Proteas out to draw first blood in T20 series

Andile Phehlukwayo puts in some fielding practice during the Proteas’ training session at East London’s Buffalo Park on Monday ahead of the T20 international series clash with Zimbabwe on Tuesday
Andile Phehlukwayo puts in some fielding practice during the Proteas’ training session at East London’s Buffalo Park on Monday ahead of the T20 international series clash with Zimbabwe on Tuesday
Image: MICHAEL SHEEHAN/GALLO IMAGES

The Proteas will be gunning to get off to the perfect start in their T20 international series against Zimbabwe at Buffalo Park in East London on Tuesday to continue the good momentum from their one-day series whitewash.

All-rounder Andile Phehlukwayo, who will be playing in his 14th T20 international, said the team was in a good space at the moment and hungry for more success.

“The guys are looking positive,” he said.

“Obviously now it’s a different ball game, T20 cricket, a lot of the skills are more pressured.

“You’ve got to execute really well, so we are training really hard for that.

“We are happy to be here. I think Buffalo Park is a great venue, we love coming here.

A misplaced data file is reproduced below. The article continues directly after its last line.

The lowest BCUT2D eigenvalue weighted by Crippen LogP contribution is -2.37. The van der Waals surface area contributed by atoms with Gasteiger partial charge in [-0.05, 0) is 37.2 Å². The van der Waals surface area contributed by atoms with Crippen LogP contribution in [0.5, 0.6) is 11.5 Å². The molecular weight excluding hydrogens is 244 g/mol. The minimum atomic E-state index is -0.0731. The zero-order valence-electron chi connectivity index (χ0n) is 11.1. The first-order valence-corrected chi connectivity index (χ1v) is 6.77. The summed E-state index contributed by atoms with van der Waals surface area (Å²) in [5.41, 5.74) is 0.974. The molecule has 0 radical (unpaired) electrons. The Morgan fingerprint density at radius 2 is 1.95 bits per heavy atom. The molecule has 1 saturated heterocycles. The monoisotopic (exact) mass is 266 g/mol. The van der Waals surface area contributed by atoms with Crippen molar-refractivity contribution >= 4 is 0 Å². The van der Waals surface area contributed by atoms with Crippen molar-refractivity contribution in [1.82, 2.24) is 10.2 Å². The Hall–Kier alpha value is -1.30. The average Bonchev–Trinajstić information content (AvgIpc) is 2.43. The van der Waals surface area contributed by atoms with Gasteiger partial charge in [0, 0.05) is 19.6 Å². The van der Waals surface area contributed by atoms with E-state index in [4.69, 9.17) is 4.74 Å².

“I do enjoy coming to play at a full-house of passionate supporters.”

The team is set to feature a number of new and exciting players such as Gihahn Cloete and Rassie van der Dussen, who could make their debuts.

Other players such as Christiaan Jonker, Junior Dala, Heinrich Klaasen and Robbie Frylinck have just a handful of caps among them.

“There are a lot of new guys in the team. They have all put in the performances at domestic level and deserve their call-ups,” Phehlukwayo said.

It is only the second ever T20 international at Buffalo Park. The first was an eightwicket loss to New Zealand in 2012, but since then the Proteas have claimed big ODI wins over the West Indies (by nine wickets in 2015) and Bangladesh( by 200 runs) last year.

“T20 cricket is a format where any team is in the game – it doesn’t matter if you are ranked 14th or first. On the day it will come down to who performs well,” Phehlukwayo said.

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